Talukder?s dismembered head of a slain intellectual, framed by bricks and their sharp shadows, being perhaps one of the most powerful images of the 20th century. Talukder, Mohammad Shafi, Jalaluddin Haider, Aftab Ahmed were amongst the press photographers who documented some of the everyday events of 1971. But Talukder?s picture of the bayoneting of Biharis, had been hidden from public sight until Drik published it in 1993. Kader Siddiqui, the man responsible for the killings, was too powerful a man to antagonize, and until then, no publication had been prepared to take the risk. A similar frame by Michel Laurent, had meanwhile won a Pulitzer. Talukder?s dismembered head too, had been passed by the the authors of the Century Book. Others, had recorded 1971 in their own way. Taking great risks as amateurs, preserving a history of our birth pangs, knowing it could signal death.
? Shehab Uddin
Photographers then started specializing. S S Barua, and Nawab became the bird specialists, to be later followed by Enamul Huque and Shehab Uddin. Consumerism had approached, and photographers in the new nation were turning to fashion. Shamsul Islam Al Maji brought a modern touch to glamour, but Amanul Haque in his classical style also painted a rural Bangladesh, complete with the beautiful farmer?s wife, her red sari provided by the photographer, her gourd plant, planted by him a year ago, so it would be the right height at the right time of the year.
Then came the salon era. Mohammad Ali Selim, Kazi Mizanur Rahman, Kashi Nath Nandy, Abdul Malek Babul, Debabrata Chowdhury were all fine photographers, but their arena was the camera club contest. The rule of thirds, the well placed diagonal, the balanced image, was what everyone was making. They entered contests, won prizes, vied for medals and certificates. This was a world in itself. The Bangladesh Photographic Society became the launchpad for the contest winning photographers. The stickers at the back of the prints were often more important than the images themselves. The society newsletter proudly boasted of salon acceptances. Strategies for winning contests were hotly debated at the monthly meetings. Stardom was based on number of medals and not on quality of content. Pretty pictures ruled.
Woman voting at a ballot both. Election 1991 ? Shahidul Alam/Drik/Majority World
While photojournalists had recorded street life and political strife, and a few photographers had addressed poverty, there was no culture of documentary practice. No personal projects. Photography was still seen as an illustration, meant to fit in with a predetermined caption. The movement against General Ershad changed all that. Resistance had been building, and the iconic image of Noor Hossain, with ?Let Democracy be Freed? painted on his back, was a turning point. In 1971, the photographs were taken surreptitiously, under fear of death. In the new movement, the photographers were in the fore. They were the witnesses of the people and empowered by people?s will. Ershad clamped down on the media, enforcing censorship. The media responded en-masse, stopping publication in protest, but the photographers continued to work, and when the general fell, and an impromptu exhibition was organized of pictures of the movement, the queue outside Zainul Gallery was nearly a mile long. There were near riots as people stormed the gallery to get a glimpse of their hard earned victory.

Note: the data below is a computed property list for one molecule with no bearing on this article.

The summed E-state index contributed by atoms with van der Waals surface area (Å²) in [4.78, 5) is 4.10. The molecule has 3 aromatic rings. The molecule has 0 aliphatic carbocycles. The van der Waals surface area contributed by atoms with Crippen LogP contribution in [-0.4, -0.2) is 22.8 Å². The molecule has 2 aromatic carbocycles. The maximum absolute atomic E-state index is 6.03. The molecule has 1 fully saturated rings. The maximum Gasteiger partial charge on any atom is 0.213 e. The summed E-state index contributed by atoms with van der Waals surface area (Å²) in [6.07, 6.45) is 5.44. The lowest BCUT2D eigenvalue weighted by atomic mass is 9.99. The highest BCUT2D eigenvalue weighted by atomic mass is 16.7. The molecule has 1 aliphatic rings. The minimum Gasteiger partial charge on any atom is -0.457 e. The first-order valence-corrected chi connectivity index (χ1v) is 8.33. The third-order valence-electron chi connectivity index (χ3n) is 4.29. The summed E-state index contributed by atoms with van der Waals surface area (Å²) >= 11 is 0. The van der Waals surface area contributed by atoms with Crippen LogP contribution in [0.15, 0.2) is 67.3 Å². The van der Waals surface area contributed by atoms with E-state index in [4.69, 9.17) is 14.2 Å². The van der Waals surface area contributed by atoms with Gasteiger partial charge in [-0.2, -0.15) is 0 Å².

Hasan Saifuddin Chandan controllling the crowd at the entrance to Zainul Gallery. 13th December 1991. ? Shahidul Alam/Drik/Majority World
The struggle for democracy had an obvious impact on the photographic movement. 1989 was a significant year. 150 years after the birth of photography, the region?s first photo library, Drik, was set up. The Bangladesh Photographic Instititute was set up. After sustained lobbying by photographers a bill was passed in parliament for a department of photography to be set up in Shilpakala Academy, the academy of fine and performing arts. That too was in 1989 though it was never implemented. The workshops at the Bangladesh Photographic Institute and at Drik showed there was another way of working and that photography had more to offer than simply producing pretty images or winning awards. Photography was also trying to move away from the shadows of painters who still ruled supreme. The success of a photograph had always depended on how well it resembled a painting. The medium began to find its own identity, and while photography was still not considered art, photographers were now not so concerned about the label. So photographers found their own solutions. They did what other artists and media professionals had failed to do. They aggregated, and made up for lack of external support by supporting each other. A revolution was in the making.